Tag Archives: time

SHADOW HAIKU

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SHADOW HAIKU

A traditional Japanese haiku is a three-line poem with seventeen syllables, written in a 5/7/5 syllable count. Often focusing on images from nature, haiku emphasizes simplicity, intensity, and directness of expression.  Haiku began in thirteenth-century Japan.  In contrast to English verse typically characterized by meter, Japanese verse counts sound units known as “on” or morae. Traditional haiku consist of 17 on, in three phrases of five, seven and five on respectively.  Among contemporary poems teikei (定型 fixed form) haiku continue to use the 5-7-5 pattern while jiyuritsu (自由律 free form) haiku do not.

A Classic EXAMPLE:

An old pond!

A frog jumps in–

the sound of water.

 For more detailed information about Haiku, visit the website, 

HOW TO WRITE A HAIKU POEM:  http://www.wikihow.com/Write-a-Haiku-Poem

YOUR COSMIC AGE

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COSMIC YEARS

Time is a measurement of the motion of objects through space.

The planets in our solar system orbit around the sun. One orbit of the Earth takes one year. Meanwhile, our entire solar system orbits the center of the Milky Way galaxy. Our sun and solar system move at about 800 thousand kilometers an hour – that’s about 500 thousand miles an hour – in this huge orbit. So in 90 seconds, for example, we all move some 20,000 kilometers – or 12,500 miles – in orbit around the galaxy’s center.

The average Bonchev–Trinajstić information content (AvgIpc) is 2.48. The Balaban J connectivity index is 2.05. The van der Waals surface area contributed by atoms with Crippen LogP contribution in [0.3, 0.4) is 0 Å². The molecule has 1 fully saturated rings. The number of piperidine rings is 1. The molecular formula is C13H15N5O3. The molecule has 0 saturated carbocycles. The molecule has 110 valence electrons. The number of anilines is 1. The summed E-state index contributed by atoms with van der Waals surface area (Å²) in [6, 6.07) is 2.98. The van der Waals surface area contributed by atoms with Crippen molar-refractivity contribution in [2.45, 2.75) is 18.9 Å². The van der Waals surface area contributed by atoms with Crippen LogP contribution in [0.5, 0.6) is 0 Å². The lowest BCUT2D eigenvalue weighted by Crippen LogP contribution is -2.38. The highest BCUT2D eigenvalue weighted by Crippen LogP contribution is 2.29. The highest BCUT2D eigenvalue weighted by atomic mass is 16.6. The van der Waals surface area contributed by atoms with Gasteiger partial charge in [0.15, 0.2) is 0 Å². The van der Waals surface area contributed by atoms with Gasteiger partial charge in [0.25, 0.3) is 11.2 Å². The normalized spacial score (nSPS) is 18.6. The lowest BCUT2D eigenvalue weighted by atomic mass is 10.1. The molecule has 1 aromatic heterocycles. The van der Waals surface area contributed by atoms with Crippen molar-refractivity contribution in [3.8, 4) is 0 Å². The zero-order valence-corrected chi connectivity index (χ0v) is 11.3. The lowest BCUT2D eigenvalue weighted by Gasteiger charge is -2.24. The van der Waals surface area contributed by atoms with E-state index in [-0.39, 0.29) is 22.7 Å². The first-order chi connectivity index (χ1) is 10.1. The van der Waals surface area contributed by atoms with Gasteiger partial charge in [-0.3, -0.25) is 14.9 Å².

Our Milky Way galaxy is a big place. Even at this blazing speed, it takes the sun approximately 225-250 million years to complete one journey around the galaxy’s center. This amount of time – the time it takes us to orbit the center of the galaxy – is sometimes called a “cosmic year.”

Revolve means “orbit around another body.” Earth revolves (or orbits) around the sun. The sun revolves around the center of the Milky Way galaxy.

On the other hand, rotate means “to spin on its axis”. The Earth rotates every 24 hours. The sun rotates, but not at a single rate across its surface. The movements of the sunspots indicate that the sun rotates once every 27 days at its equator, but only once in 31 days at its poles.

What about the Milky Way galaxy? Yes, the whole galaxy could be said to rotate, but like the sun it is spinning at different rates as you move outward from its center. At our sun’s distance from the center of the Milky Way, it’s rotating once about every 200 million years – defined by the length of time the sun takes to orbit the center of the galaxy.

If you are an Immortal Spiritual Being, how “old” are you in “Cosmic Years”?    (this is a rhetorical question…)